The ‘line’ of the title is the poverty line, which currently stands at about $23,000 per year for a family of four; and the film delves into the stories of four people faced with poverty.
It is the poor that are mentioned throughout the Bible as of unique concern–these are the vulnerable and marginalized, these are the ones often oppressed and kept down by the systems in place, these are “the least of these.”
As Aaron said a few weeks ago at The District Church, “The test of true, biblical justice is how we treat the poor.”
Please take some time to watch the film and learn the stories and faces of just a few of the almost 50 million Americans living in poverty–they are our brothers and sisters, and we are called to be their keepers, to be their neighbors.
Don’t just be aware; do something, even something as simple as raising your voice.
Is not this the fast that I choose: to loose the bonds of injustice, to undo the thongs of the yoke, to let the oppressed go free, and to break every yoke?
Is it not to share your bread with the hungry, and bring the homeless poor into your house; when you see the naked, to cover them, and not to hide yourself from your own kin?
Then your light shall break forth like the dawn, and your healing shall spring up quickly; your vindicator shall go before you, the glory of the Lord shall be your rear guard.
Then you shall call, and the Lord will answer; you shall cry for help, and he will say, Here I am.
If you remove the yoke from among you, the pointing of the finger, the speaking of evil, if you offer your food to the hungry and satisfy the needs of the afflicted, then your light shall rise in the darkness and your gloom be like the noonday.
The Lord will guide you continually, and satisfy your needs in parched places, and make your bones strong; and you shall be like a watered garden, like a spring of water, whose waters never fail.
Your ancient ruins shall be rebuilt; you shall raise up the foundations of many generations; you shall be called the repairer of the breach, the restorer of streets to live in.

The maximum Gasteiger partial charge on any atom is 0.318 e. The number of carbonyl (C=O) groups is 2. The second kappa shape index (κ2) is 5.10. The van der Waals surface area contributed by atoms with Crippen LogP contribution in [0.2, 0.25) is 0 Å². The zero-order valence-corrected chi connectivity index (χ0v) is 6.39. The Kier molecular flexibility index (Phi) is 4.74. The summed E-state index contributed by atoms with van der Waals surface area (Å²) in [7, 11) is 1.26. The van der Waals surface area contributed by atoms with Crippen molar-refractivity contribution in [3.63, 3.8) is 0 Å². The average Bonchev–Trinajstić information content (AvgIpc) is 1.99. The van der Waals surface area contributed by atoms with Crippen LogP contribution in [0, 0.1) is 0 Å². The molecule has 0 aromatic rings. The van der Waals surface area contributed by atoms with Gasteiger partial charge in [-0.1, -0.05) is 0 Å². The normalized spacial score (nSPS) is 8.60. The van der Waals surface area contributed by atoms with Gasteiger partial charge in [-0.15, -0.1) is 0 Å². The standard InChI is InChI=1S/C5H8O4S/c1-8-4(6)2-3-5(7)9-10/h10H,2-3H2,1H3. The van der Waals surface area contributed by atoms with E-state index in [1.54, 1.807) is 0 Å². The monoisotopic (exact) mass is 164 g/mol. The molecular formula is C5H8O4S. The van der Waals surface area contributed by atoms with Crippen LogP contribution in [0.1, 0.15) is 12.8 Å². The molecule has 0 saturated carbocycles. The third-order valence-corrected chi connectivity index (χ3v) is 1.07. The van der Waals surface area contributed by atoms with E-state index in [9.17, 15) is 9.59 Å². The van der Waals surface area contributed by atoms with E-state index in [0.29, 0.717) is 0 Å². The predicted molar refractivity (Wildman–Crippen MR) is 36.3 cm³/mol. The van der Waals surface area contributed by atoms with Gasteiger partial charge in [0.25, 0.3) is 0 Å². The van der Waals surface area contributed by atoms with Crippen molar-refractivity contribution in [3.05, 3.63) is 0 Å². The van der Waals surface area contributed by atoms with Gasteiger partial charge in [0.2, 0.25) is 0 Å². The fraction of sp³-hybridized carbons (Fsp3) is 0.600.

If you refrain from trampling thesabbath, from pursuing your own interests on my holy day; if you call the sabbath a delight and the holy day of the Lord honorable; if you honor it, not going your own ways, serving your own interests, or pursuing your own affairs; then you shall take delight in the Lord, and I will make you ride upon the heights of the earth; I will feed you with the heritage of your ancestor Jacob, for the mouth of the Lord has spoken.
Reposting this beautiful piece–“Prophets of a Future Not Our Own”–in honor of Archbishop Oscar Romero, assassinated March 24, 1980. A champion for the poor, the oppressed, and the gospel.
It helps now and then to step back and take a long view. The kingdom is not only beyond our efforts, it is even beyond our vision.
We accomplish in our lifetime only a small fraction of the magnificent enterprise that is God’s work. Nothing we do is complete, which is another way of saying that the kingdom always lies beyond us.
No statement says all that could be said. No prayer fully expresses our faith. No confession brings perfection. No pastoral visit brings wholeness. No program accomplishes the Church’s mission. No set of goals and objectives includes everything.
This is what we are about: We plant the seeds that will one day grow. We water seeds already planted, knowing that they hold future promise. We lay foundations that will need further development. We provide yeast that produces effects far beyond our capabilities.
We cannot do everything, and there is a sense of liberation in realizing that. This enables us to do something, and to do it well. It may be incomplete but it is a beginning, a step along the way, an opportunity for the Lord’s grace to enter and do the rest.
We may never see the end results, but that is the difference between the master builder and the worker. We are workers, not master builders; ministers, not messiahs.
We are prophets of a future not our own.
[Yeah, I know I posted this exact same thing and same photo a year ago. But you wouldn’t have known that without the helpful “Related Posts” link below, would you?]
I love Van Jones. He has a way of drawing people in to a biblical worldview (especially of caring for creation) without necessarily using biblical language. He makes things make sense. Here he talks about the poor and the planet and plastic pollution.
Stephen Colbert tells it like it is, almost crossing over from satire to sincerity in doing so:
If this is gonna be a Christian nation that doesn’t help the poor, either we’ve got to pretend that Jesus was just as selfish as we are or we’ve got to acknowledge that he commanded us to love the poor and serve the needy without condition, and then admit we just don’t want to do it.